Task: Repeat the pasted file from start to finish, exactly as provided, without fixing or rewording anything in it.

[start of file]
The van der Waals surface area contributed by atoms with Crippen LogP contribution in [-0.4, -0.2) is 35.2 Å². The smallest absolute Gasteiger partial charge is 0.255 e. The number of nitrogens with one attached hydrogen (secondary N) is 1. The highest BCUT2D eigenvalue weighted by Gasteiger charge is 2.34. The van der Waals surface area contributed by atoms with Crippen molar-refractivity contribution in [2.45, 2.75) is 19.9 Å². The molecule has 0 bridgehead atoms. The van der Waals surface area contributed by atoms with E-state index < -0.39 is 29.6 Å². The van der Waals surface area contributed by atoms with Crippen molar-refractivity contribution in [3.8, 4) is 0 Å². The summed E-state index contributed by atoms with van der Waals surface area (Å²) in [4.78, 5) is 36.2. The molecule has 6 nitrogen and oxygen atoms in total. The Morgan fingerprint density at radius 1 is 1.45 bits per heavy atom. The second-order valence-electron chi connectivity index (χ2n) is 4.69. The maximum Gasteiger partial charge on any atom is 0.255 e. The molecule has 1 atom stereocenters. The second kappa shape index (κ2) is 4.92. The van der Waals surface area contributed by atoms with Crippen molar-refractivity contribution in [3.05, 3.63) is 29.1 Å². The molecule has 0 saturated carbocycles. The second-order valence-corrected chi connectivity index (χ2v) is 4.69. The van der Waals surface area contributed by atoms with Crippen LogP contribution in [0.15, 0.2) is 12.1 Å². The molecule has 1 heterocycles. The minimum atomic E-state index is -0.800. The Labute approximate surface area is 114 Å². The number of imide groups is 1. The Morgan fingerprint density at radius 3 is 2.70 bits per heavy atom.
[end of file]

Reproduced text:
The van der Waals surface area contributed by atoms with Crippen LogP contribution in [-0.4, -0.2) is 35.2 Å². The smallest absolute Gasteiger partial charge is 0.255 e. The number of nitrogens with one attached hydrogen (secondary N) is 1. The highest BCUT2D eigenvalue weighted by Gasteiger charge is 2.34. The van der Waals surface area contributed by atoms with Crippen molar-refractivity contribution in [2.45, 2.75) is 19.9 Å². The molecule has 0 bridgehead atoms. The van der Waals surface area contributed by atoms with E-state index < -0.39 is 29.6 Å². The van der Waals surface area contributed by atoms with Crippen molar-refractivity contribution in [3.8, 4) is 0 Å². The summed E-state index contributed by atoms with van der Waals surface area (Å²) in [4.78, 5) is 36.2. The molecule has 6 nitrogen and oxygen atoms in total. The Morgan fingerprint density at radius 1 is 1.45 bits per heavy atom. The second-order valence-electron chi connectivity index (χ2n) is 4.69. The maximum Gasteiger partial charge on any atom is 0.255 e. The molecule has 1 atom stereocenters. The second kappa shape index (κ2) is 4.92. The van der Waals surface area contributed by atoms with Crippen molar-refractivity contribution in [3.05, 3.63) is 29.1 Å². The molecule has 0 saturated carbocycles. The second-order valence-corrected chi connectivity index (χ2v) is 4.69. The van der Waals surface area contributed by atoms with Crippen LogP contribution in [0.15, 0.2) is 12.1 Å². The molecule has 1 heterocycles. The minimum atomic E-state index is -0.800. The Labute approximate surface area is 114 Å². The number of imide groups is 1. The Morgan fingerprint density at radius 3 is 2.70 bits per heavy atom.